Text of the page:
Spam originating from hacked computers in China has "steadily reduced" and the country is now out of the Top 12 chart for spam relaying. However, the Asian continent continues to top the list for spam distribution, observes a new report.
12 spam relaying countries|
(January - March, 2010)
|United States ||13.1|
|South Korea ||4.8|
|United Kingdom ||3.1|
In a Thursday report covering the first quarter of 2010, security vendor Sophos announced that China had dropped out of the "Dirty Dozen" list to become No. 15 in spam relaying, contributing to just 1.9 percent of the world's spam.
Graham Cluley, senior technology consultant at the security firm, said in the report that China had earned a bad reputation as the "launch pad of targeted attacks against foreign companies and government networks".
However, "at least in the last 12 months", China has shown that the proportion of spam relayed by computers in the country has steadily reduced, he noted..
Despite China's drop from the top 12, the Asian continent continued to be the top continent in spam-relaying, contributing to more than a third, or 33.7 percent, of total unsolicited e-mail, said the report.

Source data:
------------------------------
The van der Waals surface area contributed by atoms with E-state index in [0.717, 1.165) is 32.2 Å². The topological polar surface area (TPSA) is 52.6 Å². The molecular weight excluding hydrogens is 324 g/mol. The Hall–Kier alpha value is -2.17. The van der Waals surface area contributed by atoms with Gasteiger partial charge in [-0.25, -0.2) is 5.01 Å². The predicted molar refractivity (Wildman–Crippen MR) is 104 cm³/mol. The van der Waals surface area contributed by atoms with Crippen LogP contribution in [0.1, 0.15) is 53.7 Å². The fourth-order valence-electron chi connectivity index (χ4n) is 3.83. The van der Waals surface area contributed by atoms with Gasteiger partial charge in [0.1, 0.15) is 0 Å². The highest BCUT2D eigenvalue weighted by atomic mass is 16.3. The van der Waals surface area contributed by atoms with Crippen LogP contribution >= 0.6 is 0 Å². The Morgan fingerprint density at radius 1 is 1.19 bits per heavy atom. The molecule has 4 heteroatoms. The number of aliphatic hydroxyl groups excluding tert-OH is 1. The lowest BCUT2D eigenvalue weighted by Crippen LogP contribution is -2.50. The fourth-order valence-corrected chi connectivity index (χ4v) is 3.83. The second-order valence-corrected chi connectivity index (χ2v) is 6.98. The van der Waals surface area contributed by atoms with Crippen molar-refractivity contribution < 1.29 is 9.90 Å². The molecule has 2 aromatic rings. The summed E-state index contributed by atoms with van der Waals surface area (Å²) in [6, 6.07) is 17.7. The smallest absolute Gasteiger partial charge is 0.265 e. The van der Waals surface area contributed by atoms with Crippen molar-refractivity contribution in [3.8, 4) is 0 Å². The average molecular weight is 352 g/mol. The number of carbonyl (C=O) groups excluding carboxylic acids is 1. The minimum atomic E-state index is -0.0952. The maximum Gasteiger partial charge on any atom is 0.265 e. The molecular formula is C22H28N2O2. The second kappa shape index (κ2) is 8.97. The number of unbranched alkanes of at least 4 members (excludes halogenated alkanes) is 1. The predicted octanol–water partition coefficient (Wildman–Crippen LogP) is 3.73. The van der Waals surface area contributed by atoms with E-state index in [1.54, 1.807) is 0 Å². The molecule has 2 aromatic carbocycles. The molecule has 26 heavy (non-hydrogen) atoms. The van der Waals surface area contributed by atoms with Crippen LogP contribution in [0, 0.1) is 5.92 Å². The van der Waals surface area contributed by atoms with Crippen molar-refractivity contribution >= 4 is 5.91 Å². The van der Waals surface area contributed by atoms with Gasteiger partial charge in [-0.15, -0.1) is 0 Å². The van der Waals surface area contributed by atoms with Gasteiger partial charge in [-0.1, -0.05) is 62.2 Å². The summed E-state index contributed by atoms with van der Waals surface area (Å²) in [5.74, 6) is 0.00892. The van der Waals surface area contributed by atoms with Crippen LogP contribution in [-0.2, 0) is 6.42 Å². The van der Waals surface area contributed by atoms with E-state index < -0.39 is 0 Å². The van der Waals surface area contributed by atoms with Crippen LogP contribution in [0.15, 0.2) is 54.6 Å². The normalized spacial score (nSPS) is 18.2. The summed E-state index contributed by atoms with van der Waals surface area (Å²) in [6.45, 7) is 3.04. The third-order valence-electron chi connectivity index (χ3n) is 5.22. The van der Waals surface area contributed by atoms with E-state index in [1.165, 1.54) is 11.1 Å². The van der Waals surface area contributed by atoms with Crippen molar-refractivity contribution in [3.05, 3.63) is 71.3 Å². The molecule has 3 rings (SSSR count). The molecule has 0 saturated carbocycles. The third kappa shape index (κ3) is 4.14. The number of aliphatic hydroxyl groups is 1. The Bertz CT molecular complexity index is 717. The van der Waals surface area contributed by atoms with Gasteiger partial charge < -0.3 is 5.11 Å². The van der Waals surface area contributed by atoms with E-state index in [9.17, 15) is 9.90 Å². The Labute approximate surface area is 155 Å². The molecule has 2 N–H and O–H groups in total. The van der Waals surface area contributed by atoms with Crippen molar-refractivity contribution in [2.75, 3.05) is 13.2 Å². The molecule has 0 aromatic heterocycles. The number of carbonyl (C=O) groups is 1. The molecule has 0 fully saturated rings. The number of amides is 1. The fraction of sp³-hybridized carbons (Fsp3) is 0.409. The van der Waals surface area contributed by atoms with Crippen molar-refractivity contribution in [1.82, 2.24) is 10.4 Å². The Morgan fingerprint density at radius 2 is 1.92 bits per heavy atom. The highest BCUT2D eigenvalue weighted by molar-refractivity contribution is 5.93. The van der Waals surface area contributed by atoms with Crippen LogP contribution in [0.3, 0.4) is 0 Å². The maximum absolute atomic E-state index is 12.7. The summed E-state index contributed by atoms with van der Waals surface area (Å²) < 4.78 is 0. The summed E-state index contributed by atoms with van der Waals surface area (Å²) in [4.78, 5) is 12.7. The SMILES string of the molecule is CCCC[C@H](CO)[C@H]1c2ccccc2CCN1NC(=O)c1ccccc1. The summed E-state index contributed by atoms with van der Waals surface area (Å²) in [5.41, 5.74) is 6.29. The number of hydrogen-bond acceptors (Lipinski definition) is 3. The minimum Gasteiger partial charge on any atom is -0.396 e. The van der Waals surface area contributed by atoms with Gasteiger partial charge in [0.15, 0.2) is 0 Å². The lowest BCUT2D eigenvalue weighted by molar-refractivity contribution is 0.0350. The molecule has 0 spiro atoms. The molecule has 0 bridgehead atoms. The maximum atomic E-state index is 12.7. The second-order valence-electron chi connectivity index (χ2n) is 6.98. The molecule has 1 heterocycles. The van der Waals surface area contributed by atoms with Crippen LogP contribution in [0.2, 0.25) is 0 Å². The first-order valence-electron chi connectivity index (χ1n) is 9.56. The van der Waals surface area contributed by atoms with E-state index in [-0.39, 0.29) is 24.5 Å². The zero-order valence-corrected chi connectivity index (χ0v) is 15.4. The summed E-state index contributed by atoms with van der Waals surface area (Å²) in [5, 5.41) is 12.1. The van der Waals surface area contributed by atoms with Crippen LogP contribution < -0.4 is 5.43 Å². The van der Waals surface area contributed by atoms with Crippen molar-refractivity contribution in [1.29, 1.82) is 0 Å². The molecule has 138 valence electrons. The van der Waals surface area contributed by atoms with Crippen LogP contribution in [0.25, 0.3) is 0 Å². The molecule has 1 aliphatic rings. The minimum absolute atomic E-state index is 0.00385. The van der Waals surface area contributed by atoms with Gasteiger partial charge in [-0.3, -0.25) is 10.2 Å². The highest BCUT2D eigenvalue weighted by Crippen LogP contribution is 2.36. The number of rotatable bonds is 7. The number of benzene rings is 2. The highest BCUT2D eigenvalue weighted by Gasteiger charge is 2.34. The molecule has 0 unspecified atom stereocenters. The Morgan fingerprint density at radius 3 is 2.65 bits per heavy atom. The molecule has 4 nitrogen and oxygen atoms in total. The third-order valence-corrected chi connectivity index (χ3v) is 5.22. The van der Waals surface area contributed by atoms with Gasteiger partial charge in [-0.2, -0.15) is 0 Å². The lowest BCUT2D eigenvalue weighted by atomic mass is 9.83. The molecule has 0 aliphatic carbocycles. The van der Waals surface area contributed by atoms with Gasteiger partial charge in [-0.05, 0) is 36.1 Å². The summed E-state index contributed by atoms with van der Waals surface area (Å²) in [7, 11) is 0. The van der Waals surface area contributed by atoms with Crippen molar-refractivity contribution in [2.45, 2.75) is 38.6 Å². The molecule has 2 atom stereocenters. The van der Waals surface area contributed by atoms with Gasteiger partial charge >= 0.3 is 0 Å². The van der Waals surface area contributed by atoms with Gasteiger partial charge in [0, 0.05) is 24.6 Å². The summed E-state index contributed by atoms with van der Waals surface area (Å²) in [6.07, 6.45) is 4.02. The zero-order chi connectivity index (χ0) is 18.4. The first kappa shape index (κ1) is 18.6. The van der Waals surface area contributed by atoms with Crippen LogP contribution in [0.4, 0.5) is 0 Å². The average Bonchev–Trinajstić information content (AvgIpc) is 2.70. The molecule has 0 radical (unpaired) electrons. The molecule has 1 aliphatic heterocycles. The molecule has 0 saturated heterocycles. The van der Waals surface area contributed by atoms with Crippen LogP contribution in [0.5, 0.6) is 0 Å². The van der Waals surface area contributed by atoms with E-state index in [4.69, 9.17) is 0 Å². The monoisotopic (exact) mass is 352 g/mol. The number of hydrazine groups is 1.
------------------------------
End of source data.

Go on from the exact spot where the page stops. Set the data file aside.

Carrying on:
India and South Korea have joined a new "dirty gang of four" which includes Brazil and "ringleader" United States. The quartet accounted for more than 30 percent of spam relayed by hacked computers worldwide.
Meanwhile, notable Asian cities outside the Top 12 included Thailand ranked at 20th with 1.44 percent of the world's total spam, Indonesia at 1.29 percent, the Philippines with 0.91 percent, Malaysia at 0.65 percent and Singapore relaying 0.55 percent at 42nd position. Luxembourg was the lowest on the list with only 0.03 percent of spam relayed.
Sophos notes that a staggering 97 percent of all e-mail received by business e-mail servers are spam, adding that this puts a strain on resources and can lead to loss of productivity. The security vendor said that virtually all spam come from malware-infected computers called bots or zombies, which are controlled by "bot herder" cybercriminals.
Botnets are distributed through spam messages and users' computers will become infected if they click on the malicious links included in the spam. It is recommended that companies reduce such risks by running anti-spam and anti-malware software and ensuring that all software and hardware are up to date with security patches.